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Bob Espey Dominates at Northern Irish Waszp Championships in Harsh Weather Conditions

17th April 2024
Bob Espey was the first-ever Northern Irish championship Waszp winner at Ballyholme Yacht Club
Bob Espey was the first-ever Northern Irish championship Waszp winner at Ballyholme Yacht Club

Despite the Yellow Weather warning for County Down last weekend, six Waszp dinghies did turn up at Ballyholme Yacht Club for the first ever Northern Irish championships section of the Four Nations Cup. But with little respite from the North Westerly gusting over 30 knots and the long fetch producing big waves the starting line up was reduced somewhat. At the end of the two days, Bob Espey had dominated the racing, with seven wins out of the ten races.

The farthest travelled was Andy Bridgman from Guernsey. He was just back from the Waszp World Games in Australia, where he finished 12th overall. BYC member Mike Kimber kindly lent him his boat.

On Saturday, the very strong winds got the better of some with Mike Ferguson, who went out for a practice run at 9 am but bowed out of the afternoon racing due to the 30-knot outlook. Racing on that day consisted of four downwind legs on a slalom course in mixed conditions with sunny spells making the Bay look better but the sideways rain squalls of over 30 knots rather spoiled the effect. Andy Bridgman was getting faster, having picked up a few tuning issues on Mike Kimber’s boat, and was slowly fixing them race by race. After racing more tweaking onshore by Andy and better conditions forecast for Sunday, it looked like great racing was in store for Sunday. After Saturday’s racing, in the lead was Andy Bridgman on 6 points with Bob Espey on 11, which included a DNF as the discard would kick in later.

Six more races were scheduled for Sunday, and with the wind in the Southwest and offshore, the 15 to 25 knots were more manageable with much smaller seas. Ballyholme regulars were able to use local knowledge to find the quickest way round the course and Race One had a close finish with two-time Olympic sailor Matt McGovern just pipped at the finish by Bridgman. Mike Ferguson from the host club would find this foiling machine very different from racing on the MOD70 Mana in the 41st Edition of the Rolex Middle Sea Race some years ago. He was getting closer in each race to the front few. Alexander Trickett from National YC was having a tough weekend with breakages on Saturday and his boat dismantling itself on the water, leading to his packing up early to head back to Dun Laoghaire.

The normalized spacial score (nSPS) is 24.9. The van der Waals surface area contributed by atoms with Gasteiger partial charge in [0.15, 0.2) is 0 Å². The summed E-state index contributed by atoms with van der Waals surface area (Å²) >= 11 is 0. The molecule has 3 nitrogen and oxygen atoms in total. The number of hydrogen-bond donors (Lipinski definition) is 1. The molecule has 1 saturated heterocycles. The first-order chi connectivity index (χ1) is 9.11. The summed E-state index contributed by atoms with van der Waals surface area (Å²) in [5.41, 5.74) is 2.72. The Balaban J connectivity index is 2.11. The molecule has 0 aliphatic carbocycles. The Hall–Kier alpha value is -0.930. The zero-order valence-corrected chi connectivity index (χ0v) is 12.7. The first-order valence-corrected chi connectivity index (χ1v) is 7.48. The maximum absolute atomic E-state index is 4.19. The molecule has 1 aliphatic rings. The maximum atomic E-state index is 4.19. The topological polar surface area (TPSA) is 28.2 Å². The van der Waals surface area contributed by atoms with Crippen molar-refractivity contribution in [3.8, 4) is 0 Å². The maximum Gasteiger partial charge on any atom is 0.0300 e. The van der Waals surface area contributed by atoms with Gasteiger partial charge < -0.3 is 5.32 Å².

Andy Bridgman (left) runner-up in the Waszp Northern event with Mike Ferguson Photo: Amanda EspeyAndy Bridgman (left) runner-up in the Waszp Northern event with Mike Ferguson Photo: Amanda Espey

Matt McGovern (left) with Mike Ferguson Photo: Amanda EspeyMatt McGovern (left) with Mike Ferguson Photo: Amanda Espey

Ferguson and Luke McIlwaine from Newcastle YC in South Down were having a close battle on Sunday and in Race 8 Ferguson was about to cruise to the finish ahead of Luke but bottled it in his last gybe, “holding onto too tight”, allowing Luke to slip through just ahead. After Sunday’s six races, overall, first went to Espey with Bridgman with a string of seconds, finishing five points behind on 17. In the third slot was Matt McGovern.

Bob Espey, who has been growing the class since 2021 organised the Northern event and he was pleased to be able to host the racing at Ballyholme “This was the first event of the Waszp Four Nations Cup and next is Oban in Scotland. We look forward to that and to the Irish Nationals at the Royal St George YC in August, where over 20 boats are expected in Dun Laoghaire. Thanks to Race Officer Sheela Lewis from Co Antrim YC for her excellent race management, and to the Rescue Team guided by Stephen Glasgow providing safety support and laying of the mark”.

Northern Irish Waszp Championships 2024 results

Northern Irish Waszp Championships 2024

The Waszp Four Nations Cup poster for 2024The Waszp Four Nations Cup poster for 2024

Betty Armstrong

About The Author

Betty Armstrong

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Betty Armstrong is Afloat and Yachting Life's Northern Ireland Correspondent. Betty grew up racing dinghies but now sails a more sedate Dehler 36 around County Down

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Waszp sailing

The Waszp project was conceived in 2010 by Andrew McDougall, designer of the world-beating Mach 2 foiling Moth. 

The Waszp was created as a strict one-design foiler, where, as the class says “the true test when raced is between crews and not boats and equipment”.

The objective of the class rules is to ensure that this concept is maintained. Keeping possible modifications to a minimum ensures fair racing across the fleet, helps to reduce the overall cost to the sailor and reduces the amount of time in the workshop. 

The popularity of the WASZP has proven that the boat and the concept work. In October 2021, 1237 boats had been sold to over 45 countries. 

The top speed recorded on the foiling dinghy is 26.7 knots. 

60-95kgs+ is a weight range competitive across varied conditions with rigs knowns as ‘8.2’ and ‘6.9’.

The cost of a Moth dinghy in Europe is €14,400 inc VAT + shipping according to the manufacturers in October 2021.